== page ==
God Bless!

Today saw two hours of travel (on this bright sunny and cyclone free day) to see my surgeon for the results of an ultrasound for the lumps in my side and armpit. It has been a long time between visits.

These “lumps” have grown since October when they were thoroughly assessed last year at my local hospital as scar tissue.

It’s hard not to be paranoid. So in light of the increasing size of these palpable lumps, and considering my oncologist is “da bomb” they were reviewed. Except this time this was done in the big smoke.

The Big Smoke, Lisey, 2015.

The Big Smoke, Lisey, 2015.

On arrival at my big smoke hospital, I waited another one and a half hours beyond my appointment time to be seen, which is the usual experience. Finally, I was called.

I entered the consult room and was greeted by a friendly registrar.

Today, my original surgeon who I have watched for much of the clinic time taking new patients into their consults happens to be too busy to see me. Sadly, the tide of newly diagnosed breast cancer patients keeps rising.

This not seeing my surgeon is supposedly a good thing. It must mean I don’t have cancer!

I am shown to a chair and the registrar begins.

“You were operated on Jan 2013 and also had a prophylactic mastectomy in August. Is that correct?”

“Yep”

It’s as though two years of torment can be neatly wrapped up into one teeny tiny sentence.

The registrar asks me how I am.

How am I? Does she really want to know?

I explain about the pelvis issues with Tamoxifen and my impending surgery. She asks me who is seeing me.

“Dr Claudia Karvin”.

“Okay, good!”

She continues… “Well the good news is your ultrasound is unremarkable. It’s scar tissue!”

Bless me, I’m cancer free!

I strip off and my breasts are inspected. My armpits and the skin and nipples are checked since I don’t actually have breasts anymore. She runs her hands gently over the skin looking for lumps and irregularities. She palpates the lumps in my armpit.

“Oh good you’ve had reconstruction”… says the registrar.

“Yes I’ve got expanders” (I’m so lucky!)

I am supremely disappointed and I cannot hide it. The registrar can sense my displeasure for being stood up.

“I am a surgeon too!” she tries to reassure me.

“It’s not that, it’s about expectations and patient relationships. My surgeon and I… it’s been a long journey”, my voice wavered.

So I asked her … “Does it happen often that patients travel for many hours and then wait a long time and don’t get to see who they intended?”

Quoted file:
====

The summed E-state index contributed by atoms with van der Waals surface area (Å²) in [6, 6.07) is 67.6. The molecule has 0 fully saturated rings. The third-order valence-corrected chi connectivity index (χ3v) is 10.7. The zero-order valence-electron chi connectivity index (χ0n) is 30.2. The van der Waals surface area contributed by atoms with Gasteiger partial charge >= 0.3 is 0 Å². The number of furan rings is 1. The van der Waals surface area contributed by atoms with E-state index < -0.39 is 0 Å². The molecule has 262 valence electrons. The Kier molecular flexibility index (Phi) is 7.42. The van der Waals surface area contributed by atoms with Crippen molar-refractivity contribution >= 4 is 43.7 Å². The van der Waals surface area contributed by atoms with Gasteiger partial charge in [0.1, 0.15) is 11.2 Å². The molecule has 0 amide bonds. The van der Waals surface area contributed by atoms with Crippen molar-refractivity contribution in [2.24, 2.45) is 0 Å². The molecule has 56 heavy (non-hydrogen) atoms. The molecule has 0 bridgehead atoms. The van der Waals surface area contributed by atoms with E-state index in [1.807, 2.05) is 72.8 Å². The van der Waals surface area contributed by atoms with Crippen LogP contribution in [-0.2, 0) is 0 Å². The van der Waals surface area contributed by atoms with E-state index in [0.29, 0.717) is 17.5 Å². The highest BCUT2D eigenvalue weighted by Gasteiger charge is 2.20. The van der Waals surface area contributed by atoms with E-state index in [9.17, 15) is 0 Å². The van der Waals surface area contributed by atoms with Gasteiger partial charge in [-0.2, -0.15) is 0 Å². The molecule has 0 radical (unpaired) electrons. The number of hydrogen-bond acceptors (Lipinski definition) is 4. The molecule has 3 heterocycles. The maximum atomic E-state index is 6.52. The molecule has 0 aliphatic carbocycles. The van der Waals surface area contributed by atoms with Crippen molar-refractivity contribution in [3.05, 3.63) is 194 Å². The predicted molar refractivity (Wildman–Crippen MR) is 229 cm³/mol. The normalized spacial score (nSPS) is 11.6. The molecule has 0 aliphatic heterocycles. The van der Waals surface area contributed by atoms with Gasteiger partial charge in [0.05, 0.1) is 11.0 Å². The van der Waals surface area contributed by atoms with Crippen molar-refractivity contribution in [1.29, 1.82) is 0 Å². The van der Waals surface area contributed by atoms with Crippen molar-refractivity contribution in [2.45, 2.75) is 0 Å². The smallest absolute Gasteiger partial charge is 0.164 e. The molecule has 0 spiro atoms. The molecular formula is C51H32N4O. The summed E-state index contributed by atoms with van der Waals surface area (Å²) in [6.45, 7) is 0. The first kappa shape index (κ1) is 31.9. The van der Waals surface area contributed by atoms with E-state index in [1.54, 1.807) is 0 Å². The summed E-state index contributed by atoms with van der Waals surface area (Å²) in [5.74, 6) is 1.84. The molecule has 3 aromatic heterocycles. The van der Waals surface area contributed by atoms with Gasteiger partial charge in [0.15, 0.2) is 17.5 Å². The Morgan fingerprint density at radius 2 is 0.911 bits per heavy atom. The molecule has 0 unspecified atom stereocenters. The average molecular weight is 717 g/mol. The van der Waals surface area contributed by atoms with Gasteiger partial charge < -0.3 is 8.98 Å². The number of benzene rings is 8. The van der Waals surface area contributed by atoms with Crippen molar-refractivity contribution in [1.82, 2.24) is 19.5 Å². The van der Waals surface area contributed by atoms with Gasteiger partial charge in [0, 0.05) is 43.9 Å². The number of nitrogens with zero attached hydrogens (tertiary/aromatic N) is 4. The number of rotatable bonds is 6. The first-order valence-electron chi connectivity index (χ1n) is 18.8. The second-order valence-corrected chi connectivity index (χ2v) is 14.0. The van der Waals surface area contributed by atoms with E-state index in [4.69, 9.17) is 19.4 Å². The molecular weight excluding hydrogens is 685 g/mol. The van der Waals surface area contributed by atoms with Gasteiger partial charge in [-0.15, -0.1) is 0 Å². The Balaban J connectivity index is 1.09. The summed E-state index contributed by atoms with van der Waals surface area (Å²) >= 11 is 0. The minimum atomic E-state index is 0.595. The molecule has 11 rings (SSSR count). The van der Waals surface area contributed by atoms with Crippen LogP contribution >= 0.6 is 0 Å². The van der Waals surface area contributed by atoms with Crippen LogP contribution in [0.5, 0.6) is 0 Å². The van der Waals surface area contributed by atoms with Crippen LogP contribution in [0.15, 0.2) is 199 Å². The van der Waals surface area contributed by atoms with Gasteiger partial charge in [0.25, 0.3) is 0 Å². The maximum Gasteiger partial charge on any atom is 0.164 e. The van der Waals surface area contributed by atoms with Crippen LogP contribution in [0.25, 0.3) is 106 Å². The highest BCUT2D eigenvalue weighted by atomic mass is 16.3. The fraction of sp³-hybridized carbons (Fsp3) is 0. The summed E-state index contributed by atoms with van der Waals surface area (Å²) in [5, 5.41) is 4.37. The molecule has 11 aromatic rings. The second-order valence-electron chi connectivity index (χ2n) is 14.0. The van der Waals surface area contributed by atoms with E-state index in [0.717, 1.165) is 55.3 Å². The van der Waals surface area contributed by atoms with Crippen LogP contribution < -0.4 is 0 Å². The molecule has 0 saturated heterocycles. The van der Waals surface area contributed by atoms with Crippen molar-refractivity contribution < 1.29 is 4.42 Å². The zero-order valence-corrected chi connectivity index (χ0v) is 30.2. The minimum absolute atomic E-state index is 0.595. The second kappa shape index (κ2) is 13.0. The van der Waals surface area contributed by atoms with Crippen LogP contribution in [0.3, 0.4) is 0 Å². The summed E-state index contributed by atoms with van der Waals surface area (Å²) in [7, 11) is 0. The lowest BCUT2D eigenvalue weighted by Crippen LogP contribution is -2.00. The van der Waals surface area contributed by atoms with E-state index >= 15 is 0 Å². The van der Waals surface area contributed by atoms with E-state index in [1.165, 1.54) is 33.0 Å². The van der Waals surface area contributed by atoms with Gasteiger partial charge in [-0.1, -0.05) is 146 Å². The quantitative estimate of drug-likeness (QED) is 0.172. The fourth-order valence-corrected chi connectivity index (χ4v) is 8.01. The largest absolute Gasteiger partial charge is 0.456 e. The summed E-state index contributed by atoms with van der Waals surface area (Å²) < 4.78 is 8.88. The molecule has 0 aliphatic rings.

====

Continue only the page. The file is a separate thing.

“Yes, yes, all the time. It’s a good thing it really is!” she tries to provide further reassurance.

But I feel like I came all the way to the big smoke for lunch with an ex, and I got stood up, while they dined with someone else at the table opposite me.

I left the hospital feeling totally dejected.

I should be skipping down the street with this benign scar tissue news. But I’m not.

The total mind fuck of it all.

I contemplate that she didn’t want to see me. Or it’s not necessary to see me. She is simply too busy with other patients. My surgeon.

Deeply perplexed at what had transpired, I nearly walk in front of a moving car.

I don’t think anyone can understand what that feels like.

Letting go of one’s dependence on a medical expert who you viewed with such intensity, while they saved your life for well beyond a year is difficult. Releasing my vice like grip on my heroine.

Couldn’t she just look in for thirty seconds just to make sure I was okay?

Okay, so in the meantime, I will only be seen if I have the misfortune of presenting with a another tumour. If not, I will visit again in twelve months for review. I should have known it would end like this. It’s the way it plays out and I should be thankful.

I asked the registrar about the wait list for my exchange surgery.

The registrar said the list is now at two years from the previous estimate of eighteen months.

I’ve been looking forward to completing this journey in May. Now it could be November or beyond. By then, it will have been nearly three years with these painful, hard and ghastly things.

I sit and I watch women roll through this shittytittie journey. They have surgery, recon, chemo, rads. Whatever path it takes. It’s different for everyone. At the completion of their treatment they have reconstructive surgery if that’s the path they have taken. Some only have to wait months. Some years.